The entire staff of HLS should be scandalized at this accusation on their honor and professionalism. Those paying tuition should seriously be taken aback as well. What are they paying for?
Academia has always had a problem throwing out the brownshirts. Academic freedom cannot survive organized campaigns of violence and intimidation but cast the net too wide and you get official repression of dissenting view. With the controversy over Prof. John Yoo, it's starting to become evident that where to draw the line is once again going to be a problem.
What Prof. Woo did is provide legal advice, exploring whether or not the Taliban or Al Queda fell under the terms of the Geneva Conventions. The Geneva Conventions provide lots of different protections and they should be viewed as something of a reward for honoring the restrictions in warfare that qualify you for them. According to the petitioners, because Prof. Woo did not interject observations unrelated to the question (whether torture was ok), he should be drummed out of academia.
The petitioners are still (barely) on the civilized side of the brownshirt category in my opinion. How much further they can go before they cross the line would be an interesting question. With the long-established pattern of criminal conduct against conservatives at university being accepted by faculty and staff all over the nation, I don't think this will be an intellectual exercise for very long.
Update: If you're not that familiar with the torture memos, Prof. Yoo had a recent defense of them in the LA Times.
Juan Non-Volokh comments on Prof. Yoo's troubles at Berkeley. The problem seems to be that Prof. Yoo worked for the Bush Justice Department and issued a controversial memorandum on torture. This, according to student petitioners requires recantation or resignation. Juan Non-Volokh appropriately skewers the petitioners, demonstrating that even when granting the most favorable possible view of the facts, resignation is not an appropriate punishment and would damage academia more than cleanse it.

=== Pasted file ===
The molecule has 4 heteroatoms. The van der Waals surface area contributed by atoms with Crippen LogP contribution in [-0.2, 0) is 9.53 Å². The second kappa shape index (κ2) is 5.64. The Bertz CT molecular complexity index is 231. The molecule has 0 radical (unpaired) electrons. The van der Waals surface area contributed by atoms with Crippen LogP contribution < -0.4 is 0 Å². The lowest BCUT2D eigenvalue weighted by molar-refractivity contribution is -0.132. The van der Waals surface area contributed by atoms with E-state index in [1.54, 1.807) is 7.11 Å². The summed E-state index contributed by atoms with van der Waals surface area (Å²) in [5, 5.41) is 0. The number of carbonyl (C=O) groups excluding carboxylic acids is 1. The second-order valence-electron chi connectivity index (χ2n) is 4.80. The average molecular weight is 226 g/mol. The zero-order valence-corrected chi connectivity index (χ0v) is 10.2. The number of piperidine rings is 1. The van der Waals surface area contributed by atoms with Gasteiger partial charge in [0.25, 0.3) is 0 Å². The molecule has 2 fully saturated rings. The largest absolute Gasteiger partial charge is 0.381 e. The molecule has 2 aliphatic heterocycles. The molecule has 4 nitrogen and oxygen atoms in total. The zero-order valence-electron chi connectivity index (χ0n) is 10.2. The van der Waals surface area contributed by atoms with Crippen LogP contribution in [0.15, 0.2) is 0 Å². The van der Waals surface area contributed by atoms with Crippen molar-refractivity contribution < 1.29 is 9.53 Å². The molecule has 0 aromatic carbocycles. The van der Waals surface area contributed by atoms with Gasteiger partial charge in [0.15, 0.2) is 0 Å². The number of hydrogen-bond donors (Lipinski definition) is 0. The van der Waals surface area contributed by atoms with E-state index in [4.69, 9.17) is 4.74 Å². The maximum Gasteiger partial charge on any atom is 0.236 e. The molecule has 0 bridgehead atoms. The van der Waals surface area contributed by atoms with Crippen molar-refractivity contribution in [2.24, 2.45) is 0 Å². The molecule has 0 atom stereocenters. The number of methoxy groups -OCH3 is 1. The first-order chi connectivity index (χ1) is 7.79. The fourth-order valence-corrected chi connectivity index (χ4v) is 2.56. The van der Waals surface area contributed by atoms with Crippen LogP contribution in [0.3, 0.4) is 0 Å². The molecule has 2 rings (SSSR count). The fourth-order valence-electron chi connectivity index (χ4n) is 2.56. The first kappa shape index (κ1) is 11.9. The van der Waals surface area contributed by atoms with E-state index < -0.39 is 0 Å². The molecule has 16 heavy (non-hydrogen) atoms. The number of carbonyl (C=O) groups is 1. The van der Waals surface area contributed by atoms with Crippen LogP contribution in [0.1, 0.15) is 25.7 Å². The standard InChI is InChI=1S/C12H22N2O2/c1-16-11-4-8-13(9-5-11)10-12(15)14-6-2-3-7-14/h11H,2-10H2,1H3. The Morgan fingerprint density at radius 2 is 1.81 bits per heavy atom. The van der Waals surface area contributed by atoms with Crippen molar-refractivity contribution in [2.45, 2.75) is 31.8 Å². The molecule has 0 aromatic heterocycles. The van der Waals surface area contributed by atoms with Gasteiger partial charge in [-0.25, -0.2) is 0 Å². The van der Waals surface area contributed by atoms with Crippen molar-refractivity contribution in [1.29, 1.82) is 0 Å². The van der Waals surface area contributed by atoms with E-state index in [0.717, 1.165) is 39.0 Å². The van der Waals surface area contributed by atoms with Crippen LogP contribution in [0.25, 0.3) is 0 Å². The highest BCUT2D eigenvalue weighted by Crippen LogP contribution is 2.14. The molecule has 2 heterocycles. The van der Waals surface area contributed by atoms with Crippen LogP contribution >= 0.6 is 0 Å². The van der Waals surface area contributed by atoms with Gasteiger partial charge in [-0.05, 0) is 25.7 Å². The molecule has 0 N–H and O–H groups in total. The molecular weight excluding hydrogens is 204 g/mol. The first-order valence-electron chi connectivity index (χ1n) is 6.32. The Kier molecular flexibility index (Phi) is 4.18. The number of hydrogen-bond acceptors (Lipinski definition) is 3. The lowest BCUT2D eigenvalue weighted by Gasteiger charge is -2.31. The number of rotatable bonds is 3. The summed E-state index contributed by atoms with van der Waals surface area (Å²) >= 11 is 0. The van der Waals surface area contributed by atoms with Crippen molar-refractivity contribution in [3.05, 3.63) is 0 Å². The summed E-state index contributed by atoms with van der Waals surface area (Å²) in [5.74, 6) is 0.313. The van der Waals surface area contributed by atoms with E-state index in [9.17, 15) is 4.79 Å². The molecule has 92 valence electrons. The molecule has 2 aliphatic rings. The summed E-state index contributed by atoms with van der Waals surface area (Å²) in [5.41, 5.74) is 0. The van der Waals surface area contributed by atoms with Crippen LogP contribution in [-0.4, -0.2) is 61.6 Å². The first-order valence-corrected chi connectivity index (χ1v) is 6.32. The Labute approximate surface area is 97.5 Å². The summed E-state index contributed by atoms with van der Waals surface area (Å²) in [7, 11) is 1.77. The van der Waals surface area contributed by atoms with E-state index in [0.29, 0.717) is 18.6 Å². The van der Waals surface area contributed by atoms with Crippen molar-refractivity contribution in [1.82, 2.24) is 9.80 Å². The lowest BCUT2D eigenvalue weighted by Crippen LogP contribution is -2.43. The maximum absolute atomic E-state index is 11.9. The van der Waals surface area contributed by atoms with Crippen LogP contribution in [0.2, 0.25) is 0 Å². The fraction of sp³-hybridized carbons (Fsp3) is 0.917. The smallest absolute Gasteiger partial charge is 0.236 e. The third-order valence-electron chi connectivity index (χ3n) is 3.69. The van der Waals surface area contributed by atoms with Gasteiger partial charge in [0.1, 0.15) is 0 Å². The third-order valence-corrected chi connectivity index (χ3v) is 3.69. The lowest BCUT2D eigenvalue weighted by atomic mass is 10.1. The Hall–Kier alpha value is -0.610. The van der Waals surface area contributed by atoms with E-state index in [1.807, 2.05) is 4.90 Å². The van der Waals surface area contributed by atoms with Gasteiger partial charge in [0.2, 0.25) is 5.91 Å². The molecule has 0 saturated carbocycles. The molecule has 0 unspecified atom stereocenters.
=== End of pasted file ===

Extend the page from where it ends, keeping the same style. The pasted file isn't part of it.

One thing that is not examined is what is the appropriate reaction regarding petitioners who assault academic freedom under a specious claim to improving academia? Should it instead be the petitioners who "repent or resign"?
Steven Den Beste writes about an unpleasant experience a long time reader of his observed in a US military classroom. Porphyrogenitus observes that this is a complex problem that's been around for awhile but he doesn't have any solutions. Well, here's something, get help. Accuracy in Academia is an established group that has a good track record in both publicizing and taking further action to correct forced propaganda in the classroom.
I personally was frustrated enough to use their services once. There was no big scandal. Nothing made it into the papers. I just took the AiA newspaper and put a copy on the professor's lectern before class. He walked in, saw the paper, grimaced, and for the rest of the semester he taught that course without the propaganda. This was a band aid approach but it worked for me as I didn't have to hear about how great communism was from him (this was in the late 80s).
I was fully prepared for a big fight. If he had asked who left that paper for him, I would have stepped up and let him know. But he knew he was propagandizing and he knew he was being told to cut it out and just teach the course. If you don't make it a challenge to the authority of the teacher, very often, that's enough.